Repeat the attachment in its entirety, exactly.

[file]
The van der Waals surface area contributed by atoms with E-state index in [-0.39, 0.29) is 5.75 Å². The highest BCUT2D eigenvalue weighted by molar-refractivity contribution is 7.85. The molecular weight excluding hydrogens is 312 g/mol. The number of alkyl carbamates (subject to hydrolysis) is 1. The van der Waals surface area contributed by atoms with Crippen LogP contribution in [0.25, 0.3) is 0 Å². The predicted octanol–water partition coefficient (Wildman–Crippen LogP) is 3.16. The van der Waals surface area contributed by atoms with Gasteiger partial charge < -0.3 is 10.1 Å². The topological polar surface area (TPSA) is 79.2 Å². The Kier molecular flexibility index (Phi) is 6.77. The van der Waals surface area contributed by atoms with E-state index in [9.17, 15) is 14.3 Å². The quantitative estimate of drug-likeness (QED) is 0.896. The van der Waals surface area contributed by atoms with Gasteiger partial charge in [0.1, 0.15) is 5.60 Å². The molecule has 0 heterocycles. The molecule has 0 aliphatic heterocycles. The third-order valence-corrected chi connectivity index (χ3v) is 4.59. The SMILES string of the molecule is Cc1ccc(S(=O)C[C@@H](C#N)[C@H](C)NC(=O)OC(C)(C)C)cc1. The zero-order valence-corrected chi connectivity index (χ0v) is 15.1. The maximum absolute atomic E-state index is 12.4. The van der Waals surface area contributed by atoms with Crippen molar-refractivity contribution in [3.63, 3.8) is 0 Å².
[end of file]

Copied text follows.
The van der Waals surface area contributed by atoms with E-state index in [-0.39, 0.29) is 5.75 Å². The highest BCUT2D eigenvalue weighted by molar-refractivity contribution is 7.85. The molecular weight excluding hydrogens is 312 g/mol. The number of alkyl carbamates (subject to hydrolysis) is 1. The van der Waals surface area contributed by atoms with Crippen LogP contribution in [0.25, 0.3) is 0 Å². The predicted octanol–water partition coefficient (Wildman–Crippen LogP) is 3.16. The van der Waals surface area contributed by atoms with Gasteiger partial charge < -0.3 is 10.1 Å². The topological polar surface area (TPSA) is 79.2 Å². The Kier molecular flexibility index (Phi) is 6.77. The van der Waals surface area contributed by atoms with E-state index in [9.17, 15) is 14.3 Å². The quantitative estimate of drug-likeness (QED) is 0.896. The van der Waals surface area contributed by atoms with Gasteiger partial charge in [0.1, 0.15) is 5.60 Å². The molecule has 0 heterocycles. The molecule has 0 aliphatic heterocycles. The third-order valence-corrected chi connectivity index (χ3v) is 4.59. The SMILES string of the molecule is Cc1ccc(S(=O)C[C@@H](C#N)[C@H](C)NC(=O)OC(C)(C)C)cc1. The zero-order valence-corrected chi connectivity index (χ0v) is 15.1. The maximum absolute atomic E-state index is 12.4. The van der Waals surface area contributed by atoms with Crippen molar-refractivity contribution in [3.63, 3.8) is 0 Å².